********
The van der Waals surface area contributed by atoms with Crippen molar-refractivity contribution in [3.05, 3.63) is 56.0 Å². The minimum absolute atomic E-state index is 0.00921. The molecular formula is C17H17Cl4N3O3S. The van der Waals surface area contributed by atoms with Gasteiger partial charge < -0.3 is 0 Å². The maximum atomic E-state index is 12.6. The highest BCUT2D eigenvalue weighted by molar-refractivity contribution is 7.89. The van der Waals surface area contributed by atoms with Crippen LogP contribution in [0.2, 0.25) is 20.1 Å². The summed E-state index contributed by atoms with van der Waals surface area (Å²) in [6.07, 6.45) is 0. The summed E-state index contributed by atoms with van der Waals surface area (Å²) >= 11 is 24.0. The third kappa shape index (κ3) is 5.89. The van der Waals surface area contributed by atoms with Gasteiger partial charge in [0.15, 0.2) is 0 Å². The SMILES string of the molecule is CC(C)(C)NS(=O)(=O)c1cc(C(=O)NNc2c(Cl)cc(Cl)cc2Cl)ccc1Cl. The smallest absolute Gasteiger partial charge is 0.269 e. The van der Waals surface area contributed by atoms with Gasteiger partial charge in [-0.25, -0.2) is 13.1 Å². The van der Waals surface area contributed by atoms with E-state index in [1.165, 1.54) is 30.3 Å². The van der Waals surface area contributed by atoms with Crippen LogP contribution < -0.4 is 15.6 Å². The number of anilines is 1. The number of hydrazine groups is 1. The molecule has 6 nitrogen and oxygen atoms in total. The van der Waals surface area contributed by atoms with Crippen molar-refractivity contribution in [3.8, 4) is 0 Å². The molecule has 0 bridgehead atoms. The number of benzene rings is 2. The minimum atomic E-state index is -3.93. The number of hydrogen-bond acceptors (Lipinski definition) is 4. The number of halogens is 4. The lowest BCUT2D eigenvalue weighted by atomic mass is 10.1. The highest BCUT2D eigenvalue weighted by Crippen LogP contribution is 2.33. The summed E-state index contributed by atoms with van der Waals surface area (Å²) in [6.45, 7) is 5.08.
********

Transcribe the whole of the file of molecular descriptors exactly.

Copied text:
The van der Waals surface area contributed by atoms with Crippen molar-refractivity contribution in [3.05, 3.63) is 56.0 Å². The minimum absolute atomic E-state index is 0.00921. The molecular formula is C17H17Cl4N3O3S. The van der Waals surface area contributed by atoms with Gasteiger partial charge < -0.3 is 0 Å². The maximum atomic E-state index is 12.6. The highest BCUT2D eigenvalue weighted by molar-refractivity contribution is 7.89. The van der Waals surface area contributed by atoms with Crippen LogP contribution in [0.2, 0.25) is 20.1 Å². The summed E-state index contributed by atoms with van der Waals surface area (Å²) in [6.07, 6.45) is 0. The summed E-state index contributed by atoms with van der Waals surface area (Å²) >= 11 is 24.0. The third kappa shape index (κ3) is 5.89. The van der Waals surface area contributed by atoms with Gasteiger partial charge in [0.15, 0.2) is 0 Å². The SMILES string of the molecule is CC(C)(C)NS(=O)(=O)c1cc(C(=O)NNc2c(Cl)cc(Cl)cc2Cl)ccc1Cl. The smallest absolute Gasteiger partial charge is 0.269 e. The van der Waals surface area contributed by atoms with Gasteiger partial charge in [-0.25, -0.2) is 13.1 Å². The van der Waals surface area contributed by atoms with E-state index in [1.165, 1.54) is 30.3 Å². The van der Waals surface area contributed by atoms with Crippen LogP contribution < -0.4 is 15.6 Å². The number of anilines is 1. The number of hydrazine groups is 1. The molecule has 6 nitrogen and oxygen atoms in total. The van der Waals surface area contributed by atoms with Crippen molar-refractivity contribution in [3.8, 4) is 0 Å². The molecule has 0 bridgehead atoms. The number of benzene rings is 2. The minimum atomic E-state index is -3.93. The number of hydrogen-bond acceptors (Lipinski definition) is 4. The number of halogens is 4. The lowest BCUT2D eigenvalue weighted by atomic mass is 10.1. The highest BCUT2D eigenvalue weighted by Crippen LogP contribution is 2.33. The summed E-state index contributed by atoms with van der Waals surface area (Å²) in [6.45, 7) is 5.08.